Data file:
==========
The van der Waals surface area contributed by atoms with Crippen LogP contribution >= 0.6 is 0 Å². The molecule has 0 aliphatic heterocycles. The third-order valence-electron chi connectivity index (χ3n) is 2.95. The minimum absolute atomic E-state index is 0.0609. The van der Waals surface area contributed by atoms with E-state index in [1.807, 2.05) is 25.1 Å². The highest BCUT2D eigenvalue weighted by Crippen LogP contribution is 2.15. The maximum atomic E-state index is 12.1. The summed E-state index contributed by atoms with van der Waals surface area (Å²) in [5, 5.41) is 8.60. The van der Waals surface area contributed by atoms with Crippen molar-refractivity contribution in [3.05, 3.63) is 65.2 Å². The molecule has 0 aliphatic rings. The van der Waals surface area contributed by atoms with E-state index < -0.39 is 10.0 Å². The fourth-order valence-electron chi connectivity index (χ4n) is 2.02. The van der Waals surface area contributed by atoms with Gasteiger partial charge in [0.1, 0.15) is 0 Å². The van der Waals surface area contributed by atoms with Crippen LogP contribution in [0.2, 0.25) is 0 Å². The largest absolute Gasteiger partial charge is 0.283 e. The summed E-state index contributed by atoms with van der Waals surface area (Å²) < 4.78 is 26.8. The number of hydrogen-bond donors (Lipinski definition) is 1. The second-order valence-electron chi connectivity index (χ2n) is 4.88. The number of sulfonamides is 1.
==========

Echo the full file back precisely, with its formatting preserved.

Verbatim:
The van der Waals surface area contributed by atoms with Crippen LogP contribution >= 0.6 is 0 Å². The molecule has 0 aliphatic heterocycles. The third-order valence-electron chi connectivity index (χ3n) is 2.95. The minimum absolute atomic E-state index is 0.0609. The van der Waals surface area contributed by atoms with E-state index in [1.807, 2.05) is 25.1 Å². The highest BCUT2D eigenvalue weighted by Crippen LogP contribution is 2.15. The maximum atomic E-state index is 12.1. The summed E-state index contributed by atoms with van der Waals surface area (Å²) in [5, 5.41) is 8.60. The van der Waals surface area contributed by atoms with Crippen molar-refractivity contribution in [3.05, 3.63) is 65.2 Å². The molecule has 0 aliphatic rings. The van der Waals surface area contributed by atoms with E-state index < -0.39 is 10.0 Å². The fourth-order valence-electron chi connectivity index (χ4n) is 2.02. The van der Waals surface area contributed by atoms with Gasteiger partial charge in [0.1, 0.15) is 0 Å². The van der Waals surface area contributed by atoms with Crippen LogP contribution in [0.2, 0.25) is 0 Å². The largest absolute Gasteiger partial charge is 0.283 e. The summed E-state index contributed by atoms with van der Waals surface area (Å²) < 4.78 is 26.8. The number of hydrogen-bond donors (Lipinski definition) is 1. The second-order valence-electron chi connectivity index (χ2n) is 4.88. The number of sulfonamides is 1.